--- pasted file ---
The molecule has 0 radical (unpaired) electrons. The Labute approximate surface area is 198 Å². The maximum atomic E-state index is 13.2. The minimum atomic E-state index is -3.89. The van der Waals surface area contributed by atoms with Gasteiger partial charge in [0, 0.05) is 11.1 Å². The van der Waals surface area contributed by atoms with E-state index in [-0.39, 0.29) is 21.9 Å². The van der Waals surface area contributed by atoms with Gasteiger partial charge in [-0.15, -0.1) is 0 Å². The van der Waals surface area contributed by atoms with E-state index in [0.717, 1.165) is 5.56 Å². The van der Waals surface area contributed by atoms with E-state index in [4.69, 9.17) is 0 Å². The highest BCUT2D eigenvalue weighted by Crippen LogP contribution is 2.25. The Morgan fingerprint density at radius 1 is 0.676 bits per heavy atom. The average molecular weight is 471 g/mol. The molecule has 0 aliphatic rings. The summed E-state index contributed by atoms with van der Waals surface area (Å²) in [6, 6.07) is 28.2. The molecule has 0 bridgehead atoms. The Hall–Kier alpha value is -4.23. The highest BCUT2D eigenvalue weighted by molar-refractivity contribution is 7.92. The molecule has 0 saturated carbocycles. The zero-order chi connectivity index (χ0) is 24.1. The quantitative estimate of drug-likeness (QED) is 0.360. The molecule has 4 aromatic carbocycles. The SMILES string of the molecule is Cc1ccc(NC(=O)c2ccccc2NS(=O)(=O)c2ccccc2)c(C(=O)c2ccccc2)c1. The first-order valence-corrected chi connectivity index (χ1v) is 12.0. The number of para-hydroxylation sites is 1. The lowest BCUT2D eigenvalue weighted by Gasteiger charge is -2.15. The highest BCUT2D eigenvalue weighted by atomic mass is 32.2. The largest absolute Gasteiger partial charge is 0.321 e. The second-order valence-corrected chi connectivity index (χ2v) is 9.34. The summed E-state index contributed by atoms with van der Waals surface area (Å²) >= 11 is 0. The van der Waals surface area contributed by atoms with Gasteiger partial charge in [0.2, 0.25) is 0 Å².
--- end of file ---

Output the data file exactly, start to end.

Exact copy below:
The molecule has 0 radical (unpaired) electrons. The Labute approximate surface area is 198 Å². The maximum atomic E-state index is 13.2. The minimum atomic E-state index is -3.89. The van der Waals surface area contributed by atoms with Gasteiger partial charge in [0, 0.05) is 11.1 Å². The van der Waals surface area contributed by atoms with E-state index in [-0.39, 0.29) is 21.9 Å². The van der Waals surface area contributed by atoms with Gasteiger partial charge in [-0.15, -0.1) is 0 Å². The van der Waals surface area contributed by atoms with E-state index in [0.717, 1.165) is 5.56 Å². The van der Waals surface area contributed by atoms with E-state index in [4.69, 9.17) is 0 Å². The highest BCUT2D eigenvalue weighted by Crippen LogP contribution is 2.25. The Morgan fingerprint density at radius 1 is 0.676 bits per heavy atom. The average molecular weight is 471 g/mol. The molecule has 0 aliphatic rings. The summed E-state index contributed by atoms with van der Waals surface area (Å²) in [6, 6.07) is 28.2. The molecule has 0 bridgehead atoms. The Hall–Kier alpha value is -4.23. The highest BCUT2D eigenvalue weighted by molar-refractivity contribution is 7.92. The molecule has 0 saturated carbocycles. The zero-order chi connectivity index (χ0) is 24.1. The quantitative estimate of drug-likeness (QED) is 0.360. The molecule has 4 aromatic carbocycles. The SMILES string of the molecule is Cc1ccc(NC(=O)c2ccccc2NS(=O)(=O)c2ccccc2)c(C(=O)c2ccccc2)c1. The first-order valence-corrected chi connectivity index (χ1v) is 12.0. The number of para-hydroxylation sites is 1. The lowest BCUT2D eigenvalue weighted by Gasteiger charge is -2.15. The highest BCUT2D eigenvalue weighted by atomic mass is 32.2. The largest absolute Gasteiger partial charge is 0.321 e. The second-order valence-corrected chi connectivity index (χ2v) is 9.34. The summed E-state index contributed by atoms with van der Waals surface area (Å²) >= 11 is 0. The van der Waals surface area contributed by atoms with Gasteiger partial charge in [0.2, 0.25) is 0 Å².